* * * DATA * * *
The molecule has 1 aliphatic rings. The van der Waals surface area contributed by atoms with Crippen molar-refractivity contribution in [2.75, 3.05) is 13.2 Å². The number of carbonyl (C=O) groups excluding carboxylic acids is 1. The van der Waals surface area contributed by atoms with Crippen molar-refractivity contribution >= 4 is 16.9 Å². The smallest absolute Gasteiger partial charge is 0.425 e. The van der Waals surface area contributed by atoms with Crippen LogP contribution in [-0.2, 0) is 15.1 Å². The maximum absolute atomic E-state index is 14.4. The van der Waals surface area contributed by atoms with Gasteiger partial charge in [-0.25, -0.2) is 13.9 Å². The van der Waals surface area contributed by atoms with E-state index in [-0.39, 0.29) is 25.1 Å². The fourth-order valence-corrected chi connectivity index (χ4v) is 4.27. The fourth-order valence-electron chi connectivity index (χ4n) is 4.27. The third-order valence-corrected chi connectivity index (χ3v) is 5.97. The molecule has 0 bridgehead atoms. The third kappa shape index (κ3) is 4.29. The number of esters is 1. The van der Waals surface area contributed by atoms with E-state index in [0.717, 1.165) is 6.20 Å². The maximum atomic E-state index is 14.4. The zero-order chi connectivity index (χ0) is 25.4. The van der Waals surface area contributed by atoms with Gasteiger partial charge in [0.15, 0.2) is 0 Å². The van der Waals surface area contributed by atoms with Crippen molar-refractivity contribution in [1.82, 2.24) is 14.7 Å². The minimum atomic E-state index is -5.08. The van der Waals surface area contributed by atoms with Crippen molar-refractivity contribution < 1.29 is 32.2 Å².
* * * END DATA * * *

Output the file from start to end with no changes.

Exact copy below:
The molecule has 1 aliphatic rings. The van der Waals surface area contributed by atoms with Crippen molar-refractivity contribution in [2.75, 3.05) is 13.2 Å². The number of carbonyl (C=O) groups excluding carboxylic acids is 1. The van der Waals surface area contributed by atoms with Crippen molar-refractivity contribution >= 4 is 16.9 Å². The smallest absolute Gasteiger partial charge is 0.425 e. The van der Waals surface area contributed by atoms with Crippen LogP contribution in [-0.2, 0) is 15.1 Å². The maximum absolute atomic E-state index is 14.4. The van der Waals surface area contributed by atoms with Gasteiger partial charge in [-0.25, -0.2) is 13.9 Å². The van der Waals surface area contributed by atoms with E-state index in [-0.39, 0.29) is 25.1 Å². The fourth-order valence-corrected chi connectivity index (χ4v) is 4.27. The fourth-order valence-electron chi connectivity index (χ4n) is 4.27. The third-order valence-corrected chi connectivity index (χ3v) is 5.97. The molecule has 0 bridgehead atoms. The third kappa shape index (κ3) is 4.29. The number of esters is 1. The van der Waals surface area contributed by atoms with E-state index in [0.717, 1.165) is 6.20 Å². The maximum atomic E-state index is 14.4. The zero-order chi connectivity index (χ0) is 25.4. The van der Waals surface area contributed by atoms with Gasteiger partial charge in [0.15, 0.2) is 0 Å². The van der Waals surface area contributed by atoms with Crippen molar-refractivity contribution in [1.82, 2.24) is 14.7 Å². The minimum atomic E-state index is -5.08. The van der Waals surface area contributed by atoms with Crippen molar-refractivity contribution < 1.29 is 32.2 Å².